Pricing high from the start does more than just allow you to earn a better living;

It also serves as a qualifier.

If it is your goal to be a low-volume, high-dollar studio, you do not want to spend your days answering inquiries from bargain shoppers.

By having a session fee that is suitable to your ideal client, you will attract clients that are expecting to pay more. At the same time, your pricing will repel those looking for department store prices, saving you time and hassle.

Ideally, you want to find a sweet spot where your target clients can afford your session fee, but still feel a little sting from it. In other words, your pricing should surprise them at first glance, but they should decide that they are willing and able to pay it.

This type of pricing sends a signal to your client that you are a professional that values your time as well as your client’s time.

Keep in mind that photography is considered a luxury item to many people.

Unfortunately, some people simply do not have the extra money to drop a large sum on portraits even if they wanted to. But as a business owner with a goal of providing for yours and your family’s future, it is impossible to survive as a business by providing high quality customer service and great products at discount chain prices.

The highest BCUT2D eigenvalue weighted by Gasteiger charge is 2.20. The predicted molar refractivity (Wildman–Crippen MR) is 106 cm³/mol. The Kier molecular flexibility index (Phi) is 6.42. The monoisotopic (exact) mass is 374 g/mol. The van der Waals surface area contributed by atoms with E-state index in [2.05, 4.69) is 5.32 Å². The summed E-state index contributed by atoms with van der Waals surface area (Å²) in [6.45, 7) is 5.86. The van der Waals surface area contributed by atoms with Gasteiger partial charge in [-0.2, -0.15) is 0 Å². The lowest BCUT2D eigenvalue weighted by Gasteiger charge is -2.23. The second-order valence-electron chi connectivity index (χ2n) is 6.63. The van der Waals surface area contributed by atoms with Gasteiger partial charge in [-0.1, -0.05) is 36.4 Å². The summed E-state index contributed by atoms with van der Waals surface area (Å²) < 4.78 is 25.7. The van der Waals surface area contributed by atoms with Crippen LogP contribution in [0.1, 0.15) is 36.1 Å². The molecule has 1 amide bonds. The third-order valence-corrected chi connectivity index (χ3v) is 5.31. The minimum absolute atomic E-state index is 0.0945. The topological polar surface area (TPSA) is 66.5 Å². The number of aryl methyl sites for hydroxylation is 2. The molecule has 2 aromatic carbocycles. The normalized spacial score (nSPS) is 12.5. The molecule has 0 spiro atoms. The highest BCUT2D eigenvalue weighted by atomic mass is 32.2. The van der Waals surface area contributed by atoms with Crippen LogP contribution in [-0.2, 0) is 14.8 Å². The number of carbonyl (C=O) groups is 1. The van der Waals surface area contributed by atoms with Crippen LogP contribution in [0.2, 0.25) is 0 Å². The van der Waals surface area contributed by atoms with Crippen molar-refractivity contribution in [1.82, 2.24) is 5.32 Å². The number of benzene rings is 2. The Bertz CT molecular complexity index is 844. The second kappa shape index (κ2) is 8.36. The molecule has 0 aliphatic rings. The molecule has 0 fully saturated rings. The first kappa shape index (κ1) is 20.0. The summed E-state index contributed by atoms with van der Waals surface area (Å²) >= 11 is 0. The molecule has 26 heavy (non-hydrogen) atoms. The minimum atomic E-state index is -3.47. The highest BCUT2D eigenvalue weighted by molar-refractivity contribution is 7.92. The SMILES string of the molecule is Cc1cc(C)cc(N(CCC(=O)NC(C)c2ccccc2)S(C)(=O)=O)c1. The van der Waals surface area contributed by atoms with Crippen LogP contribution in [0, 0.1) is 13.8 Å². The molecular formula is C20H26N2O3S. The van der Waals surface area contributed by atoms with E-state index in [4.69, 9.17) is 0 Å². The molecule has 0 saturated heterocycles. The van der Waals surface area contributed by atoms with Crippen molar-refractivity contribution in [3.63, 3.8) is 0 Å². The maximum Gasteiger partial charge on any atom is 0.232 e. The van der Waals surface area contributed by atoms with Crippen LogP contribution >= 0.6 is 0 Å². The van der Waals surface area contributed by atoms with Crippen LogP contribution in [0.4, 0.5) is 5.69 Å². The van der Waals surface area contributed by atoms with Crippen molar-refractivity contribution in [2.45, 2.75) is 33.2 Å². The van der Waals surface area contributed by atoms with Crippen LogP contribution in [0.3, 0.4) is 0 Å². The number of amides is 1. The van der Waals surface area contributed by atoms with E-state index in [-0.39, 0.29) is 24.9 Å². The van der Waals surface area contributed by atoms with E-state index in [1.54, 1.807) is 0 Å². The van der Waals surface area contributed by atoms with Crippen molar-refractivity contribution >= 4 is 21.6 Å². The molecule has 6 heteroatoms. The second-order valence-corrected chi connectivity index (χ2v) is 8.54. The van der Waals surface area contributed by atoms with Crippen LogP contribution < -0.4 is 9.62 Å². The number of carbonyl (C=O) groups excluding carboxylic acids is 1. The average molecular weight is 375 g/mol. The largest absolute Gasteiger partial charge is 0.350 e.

That’s why we have Day’s Inn motels and Ritz Carlton hotels; there’s always options for everyone’s price range.

So, when people think of your studio which do they think of? Always remember that if you want the public to perceive you as a four star studio, you need to provide a superior customer experience at a premium price.

Think of the long haul with your clients.

By providing your clients with a fun photography session and portraits that bring a tear to their eye, you have the opportunity to forge a bond with these families.

You can become the only person they trust to document their family’s milestones. When people like you and have a great experience with you, they will gladly spread the word about your services to their friends.

Don’t think of the client in front of you as a one-time transaction; always think of how your can turn a new customer into a long-term client. It is much easier to sell new services and products to current clients than to convince a brand new prospect to become a customer.

With your new pricing and strategy for servicing your first new clients in hand, you’ll be ready to get your photography business off the ground!

Next Steps:

You are ready to implement your new pricing! You may want to review the steps from the series. Here’s the links for the all of the posts and resources from this series:

I want to hear your thoughts!

In the comments below, please write: What do you think of this series? Did you find the worksheets helpful? Are you ready to charge your ideal pricing for your photography?

I’ll be here to write back to each of your comments. 🙂

Ready to dive deeper?